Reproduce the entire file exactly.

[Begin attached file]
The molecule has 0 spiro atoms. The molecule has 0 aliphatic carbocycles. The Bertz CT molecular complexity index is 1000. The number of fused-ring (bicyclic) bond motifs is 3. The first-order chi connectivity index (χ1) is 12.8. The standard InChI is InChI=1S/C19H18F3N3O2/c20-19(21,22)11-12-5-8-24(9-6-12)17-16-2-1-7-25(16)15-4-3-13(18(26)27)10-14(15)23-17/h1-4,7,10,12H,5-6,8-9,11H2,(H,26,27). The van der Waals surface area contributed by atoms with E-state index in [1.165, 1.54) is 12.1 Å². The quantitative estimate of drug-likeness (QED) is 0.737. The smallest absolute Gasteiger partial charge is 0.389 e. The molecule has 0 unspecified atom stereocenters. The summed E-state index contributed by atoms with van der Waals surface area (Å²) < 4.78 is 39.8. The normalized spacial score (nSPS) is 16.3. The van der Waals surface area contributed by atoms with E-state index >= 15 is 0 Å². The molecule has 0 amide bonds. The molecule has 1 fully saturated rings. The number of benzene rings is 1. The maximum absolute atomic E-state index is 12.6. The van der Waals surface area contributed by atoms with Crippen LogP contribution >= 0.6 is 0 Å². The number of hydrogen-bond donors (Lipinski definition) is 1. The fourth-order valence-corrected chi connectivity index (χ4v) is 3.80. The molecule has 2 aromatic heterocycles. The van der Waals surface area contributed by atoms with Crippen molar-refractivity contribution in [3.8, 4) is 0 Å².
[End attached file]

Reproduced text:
The molecule has 0 spiro atoms. The molecule has 0 aliphatic carbocycles. The Bertz CT molecular complexity index is 1000. The number of fused-ring (bicyclic) bond motifs is 3. The first-order chi connectivity index (χ1) is 12.8. The standard InChI is InChI=1S/C19H18F3N3O2/c20-19(21,22)11-12-5-8-24(9-6-12)17-16-2-1-7-25(16)15-4-3-13(18(26)27)10-14(15)23-17/h1-4,7,10,12H,5-6,8-9,11H2,(H,26,27). The van der Waals surface area contributed by atoms with E-state index in [1.165, 1.54) is 12.1 Å². The quantitative estimate of drug-likeness (QED) is 0.737. The smallest absolute Gasteiger partial charge is 0.389 e. The molecule has 0 unspecified atom stereocenters. The summed E-state index contributed by atoms with van der Waals surface area (Å²) < 4.78 is 39.8. The normalized spacial score (nSPS) is 16.3. The van der Waals surface area contributed by atoms with E-state index >= 15 is 0 Å². The molecule has 0 amide bonds. The molecule has 1 fully saturated rings. The number of benzene rings is 1. The maximum absolute atomic E-state index is 12.6. The van der Waals surface area contributed by atoms with Crippen LogP contribution >= 0.6 is 0 Å². The number of hydrogen-bond donors (Lipinski definition) is 1. The fourth-order valence-corrected chi connectivity index (χ4v) is 3.80. The molecule has 2 aromatic heterocycles. The van der Waals surface area contributed by atoms with Crippen molar-refractivity contribution in [3.8, 4) is 0 Å².